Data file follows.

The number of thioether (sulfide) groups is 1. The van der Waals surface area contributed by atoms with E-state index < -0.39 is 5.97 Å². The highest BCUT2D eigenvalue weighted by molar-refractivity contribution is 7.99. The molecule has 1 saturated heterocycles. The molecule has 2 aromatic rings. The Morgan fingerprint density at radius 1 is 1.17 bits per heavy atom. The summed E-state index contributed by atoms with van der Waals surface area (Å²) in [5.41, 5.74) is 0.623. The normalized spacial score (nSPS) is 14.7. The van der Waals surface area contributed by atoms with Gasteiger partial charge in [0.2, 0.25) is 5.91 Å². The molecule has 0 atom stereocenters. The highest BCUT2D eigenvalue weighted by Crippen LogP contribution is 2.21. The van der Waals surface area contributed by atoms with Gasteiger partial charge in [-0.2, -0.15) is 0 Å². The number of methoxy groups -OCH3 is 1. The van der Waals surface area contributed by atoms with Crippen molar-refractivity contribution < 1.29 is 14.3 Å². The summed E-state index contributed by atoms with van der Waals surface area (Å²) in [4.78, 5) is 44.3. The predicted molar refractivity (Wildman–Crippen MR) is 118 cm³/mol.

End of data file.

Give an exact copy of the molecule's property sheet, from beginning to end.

The number of thioether (sulfide) groups is 1. The van der Waals surface area contributed by atoms with E-state index < -0.39 is 5.97 Å². The highest BCUT2D eigenvalue weighted by molar-refractivity contribution is 7.99. The molecule has 1 saturated heterocycles. The molecule has 2 aromatic rings. The Morgan fingerprint density at radius 1 is 1.17 bits per heavy atom. The summed E-state index contributed by atoms with van der Waals surface area (Å²) in [5.41, 5.74) is 0.623. The normalized spacial score (nSPS) is 14.7. The van der Waals surface area contributed by atoms with Gasteiger partial charge in [0.2, 0.25) is 5.91 Å². The molecule has 0 atom stereocenters. The highest BCUT2D eigenvalue weighted by Crippen LogP contribution is 2.21. The van der Waals surface area contributed by atoms with Gasteiger partial charge in [-0.2, -0.15) is 0 Å². The number of methoxy groups -OCH3 is 1. The van der Waals surface area contributed by atoms with Crippen molar-refractivity contribution < 1.29 is 14.3 Å². The summed E-state index contributed by atoms with van der Waals surface area (Å²) in [4.78, 5) is 44.3. The predicted molar refractivity (Wildman–Crippen MR) is 118 cm³/mol.